NORTH LAWNDALE — An initiative aimed at ensuring Black and Latino communities are not left behind as Chicago’s economy recovers from the pandemic has invested in two major developments on the West Side.
Ogden Commons in North Lawndale and North Austin Community Center were among the seven South and West side projects awarded $6.7 million in grants from We Rise Together, a program from the Chicago Community Trust launched in 2020 to “guarantee an equitable recovery” from the pandemic,” Director Gloria Castillo said.
Other projects and businesses that received awards include Brown Sugar Bakery in Chatham; Esperanza Health Center, which operates clinics on the Southwest Side; Little Angels Learning Center in Englewood; Overton Center of Excellence in Bronzeville and Vertical Harvest in Pullman.
“In order for us to really respond to this crisis, we really needed to think about the recovery,” Castillo said. “Certainly, we needed to think about immediate needs like housing, access to food and access to cash. But we also needed to think about the long-term.”
The program builds upon lessons learned after the Great Recession. Commerce began to recover and the economy strengthened, but millions of Black and Latino Americans were still suffering from joblessness, low wages and housing instability, Castillo said.
“The last recession, we didn’t see home values come back. We didn’t see investment in our neighborhoods as the economy recovered. We didn’t even see salaries for Black and Latino people recover at the same pace as their white counterparts,” Castillo said.
To promote an equitable recovery, We Rise Together invested in high-impact developments that can become “a community anchor” for their neighborhoods, Castillo said. The program prioritized organizations with plans that were driven by community input that were “ready to take their projects to the next level,” despite being delayed or derailed by the pandemic, Castillo said.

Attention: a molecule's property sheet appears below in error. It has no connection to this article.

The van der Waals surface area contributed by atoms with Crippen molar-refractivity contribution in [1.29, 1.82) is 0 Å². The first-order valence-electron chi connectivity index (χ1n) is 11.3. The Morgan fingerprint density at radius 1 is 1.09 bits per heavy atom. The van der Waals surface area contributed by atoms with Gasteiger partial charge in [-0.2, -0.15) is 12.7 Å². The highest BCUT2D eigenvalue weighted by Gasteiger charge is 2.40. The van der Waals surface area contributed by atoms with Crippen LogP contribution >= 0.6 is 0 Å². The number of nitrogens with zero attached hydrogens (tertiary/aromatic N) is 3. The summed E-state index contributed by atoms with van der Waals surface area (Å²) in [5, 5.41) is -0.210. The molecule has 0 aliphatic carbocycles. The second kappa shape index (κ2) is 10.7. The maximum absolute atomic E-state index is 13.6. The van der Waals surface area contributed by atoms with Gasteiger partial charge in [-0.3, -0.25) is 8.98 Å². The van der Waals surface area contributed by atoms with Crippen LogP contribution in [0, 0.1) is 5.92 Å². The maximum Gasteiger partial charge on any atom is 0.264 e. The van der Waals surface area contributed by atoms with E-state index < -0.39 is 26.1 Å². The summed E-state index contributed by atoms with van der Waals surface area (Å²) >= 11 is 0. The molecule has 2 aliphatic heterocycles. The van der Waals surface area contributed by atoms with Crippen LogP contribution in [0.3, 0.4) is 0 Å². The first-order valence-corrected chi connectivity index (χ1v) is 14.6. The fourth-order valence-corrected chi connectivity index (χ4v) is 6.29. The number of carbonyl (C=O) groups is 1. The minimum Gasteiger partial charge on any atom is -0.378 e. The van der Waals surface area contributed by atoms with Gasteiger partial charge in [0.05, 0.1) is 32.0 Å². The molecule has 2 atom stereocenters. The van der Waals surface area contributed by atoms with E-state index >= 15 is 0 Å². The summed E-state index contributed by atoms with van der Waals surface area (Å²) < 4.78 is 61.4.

The North Austin Community Center, 1841 N. Laramie Ave., will be a state-of-the-art sports facility that will bring after-school programs and athletic opportunities to youth. The center is being developed in partnership between By The Hand Club for Kids and Grace and Peace Church, and it was designed by Present Future Architects.
A By The Hand clubhouse being built at the center will serve at least 400 kids with after-school programs offering academic assistance, technology instruction, tutoring and mentorships. The community center will also have a baseball academy, free community soccer programs offered by the Chicago Fire and indoor and outdoor athletic fields.
“The pandemic and what took place with the riots, our kids didn’t have hope for anything. We saw kids were hopeless. We believe we will give kids the opportunity to find some hope,” said John Zayas, pastor of Grace and Peace Church.
The center will be a gathering place for the community, organizers said. Since it will host competitive athletic events, it will bring masses of athletes, families and spectators from across the city to compete against local teams, Castillo said. By drawing people to the neighborhood, it will be a powerful engine for the local economy, she said.
“Those small businesses surrounding that community center could be strengthened just by the number of people coming into the community,” Castillo said.
The Ogden Commons project in North Lawndale will also be a community hub that will boost foot traffic and bring commerce into the neighborhood, Castillo said. Ogden Commons will be anchored by an outpatient medical and surgical center, and it will include affordable housing units, a bank, a children’s museum, a grocery store, restaurants and retail space.
Ogden Commons, to be built mostly on vacant land in the 2600-2700 blocks of West Ogden Avenue, was planned by Sinai Chicago, the Habitat Company, Cinespace Chicago, the Chicago Housing Authority and the North Lawndale Community Coordinating Council.
The multi-use development was envisioned as a way of improving issues in the neighborhood laid out in the North Lawndale Quality of Life Plan, like housing, public health, food access and commerce.
“We know these needs exist. We’re hoping the broader Ogden Commons development will help meet all of those needs,” said Rachael Marusarz, the hospital’s chief development officer. “We also know that if we’re not partnering closely with community members and leaders and being directly responsive to the needs our communities are identifying … it’s not going to be as successful.”
Since there will be many essential services offered in one central location, Ogden Commons can have a catalytic impact on the local economy, Castillo said.
“People would start to come to that location. So it starts to drive foot traffic. What that means is that the neighboring businesses, the restaurants, the coffee shops, other businesses start to see traffic drawn to that corridor,” Castillo said. “The small business community starts to thrive around that.”
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